Let's start with Mango. Mango's taken on the personality of a cranky wild-child. He wanted to go planking, so sure...we went planking. Ok, he planked, I took pictures. He then noticed my frustration at a certain child who is on the cusp of graduating High School. That child has become so unfocused that he's almost useless. If you tell him something, you might as well staple a post-it note to his forehead.
NO, I won't staple it...maybe some duct tape?
Mango insisted on head butting him to remind him for the 4th time to take the compost bucket down to the heap. That's when Mango lost his button eyes. So I sewed them back on. Mango then announced that he needed a friend. Stuffed animal creation is actually ideal for stressful situations. Great for ADD:
Mango and Papaya aren't really that chummy yet. Mango's ticked because I haven't given him a tail yet. Papaya's eyes are embroidered so they won't fly off in a fit of anger.
Graduation: Yeah. It's a big step that has long been a distant goal. Now that it's almost here, well it's been less organized that I had hoped. That's mostly because the cost. A hundred bucks for announcements? Who has that kind of cash. And that's without the cute little name cards. UH! Forty bucks for a graduation gown? He's wearing it one day! UH. With my sales being 1/2 of what they used to be, and Dave's hours being cut....well there's just not a lot of disposable cash for this.
Did I mention that his girlfriend persuaded him to get his hair cut? It might have been mean to laugh, but Dad and I did anyways.
Good thing I have skills. His announcements are printed at home. We got the gown and I'm less than happy about the fit. I could've sewn a better gown! Grad party? We'll be having ours in August to let Alex go to as many of his friends' parties as he wishes. That also gives us time to do some outside sprucing-up.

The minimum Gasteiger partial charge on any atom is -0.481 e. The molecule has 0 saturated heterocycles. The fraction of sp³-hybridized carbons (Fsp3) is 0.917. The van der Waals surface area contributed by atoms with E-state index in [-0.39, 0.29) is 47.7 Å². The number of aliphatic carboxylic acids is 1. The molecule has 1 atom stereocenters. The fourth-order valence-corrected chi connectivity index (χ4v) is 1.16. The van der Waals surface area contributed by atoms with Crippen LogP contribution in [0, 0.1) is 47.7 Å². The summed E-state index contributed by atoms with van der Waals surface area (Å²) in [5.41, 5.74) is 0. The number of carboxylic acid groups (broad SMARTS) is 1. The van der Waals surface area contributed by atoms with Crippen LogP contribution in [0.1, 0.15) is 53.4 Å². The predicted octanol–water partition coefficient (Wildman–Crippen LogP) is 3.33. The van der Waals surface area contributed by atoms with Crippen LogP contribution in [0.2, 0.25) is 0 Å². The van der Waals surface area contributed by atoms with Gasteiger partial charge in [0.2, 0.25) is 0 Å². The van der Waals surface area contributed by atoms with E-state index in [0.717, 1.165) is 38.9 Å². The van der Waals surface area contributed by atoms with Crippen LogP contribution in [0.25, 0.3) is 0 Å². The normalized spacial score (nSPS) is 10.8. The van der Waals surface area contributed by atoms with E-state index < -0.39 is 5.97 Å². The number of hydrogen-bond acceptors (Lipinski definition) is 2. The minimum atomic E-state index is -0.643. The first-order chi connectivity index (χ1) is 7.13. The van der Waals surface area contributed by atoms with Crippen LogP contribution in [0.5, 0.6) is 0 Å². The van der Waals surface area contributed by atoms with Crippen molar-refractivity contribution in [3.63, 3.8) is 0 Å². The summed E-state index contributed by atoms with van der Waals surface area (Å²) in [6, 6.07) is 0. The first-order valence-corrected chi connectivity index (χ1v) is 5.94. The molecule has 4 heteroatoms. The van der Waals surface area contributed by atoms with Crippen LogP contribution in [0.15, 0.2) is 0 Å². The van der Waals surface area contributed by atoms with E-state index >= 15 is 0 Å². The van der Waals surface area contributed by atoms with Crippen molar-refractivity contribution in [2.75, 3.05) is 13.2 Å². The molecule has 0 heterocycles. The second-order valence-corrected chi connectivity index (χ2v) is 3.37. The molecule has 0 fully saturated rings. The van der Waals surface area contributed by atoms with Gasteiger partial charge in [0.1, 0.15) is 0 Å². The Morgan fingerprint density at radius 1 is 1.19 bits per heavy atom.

In the design aspect of life, I was presented with a challenge by a Ravelry user. She showed me a bag created to hold 2 skeins of yarn and allow a knitter to knit 2 socks at once. Sounds fine right? The trick is that the bag holds the skeins in such a way that a person can run the yarn right off the top and keep the skeins from rolling around. Now that's the hard part!
The design is much like compartments sewn from quilted fabrics.
See the two diagonal lines? What is not seen is the compartments under those lines. Each separate from the other. The slit is to allow the yarn to come out while the yarn is snug in their own little apartments.
Oh, and I've met the most talented weaver who is weaving shoulder straps for the KIP Bags. She has an inkle loom, which is used pretty much exclusively for weaving very sturdy straps.
The straps come with installation hardware and instruction and can be woven in two primary colors. I chose black and red so I can show the design simply. They are great! Sally gets all the $ for them, so grab one for your bag today.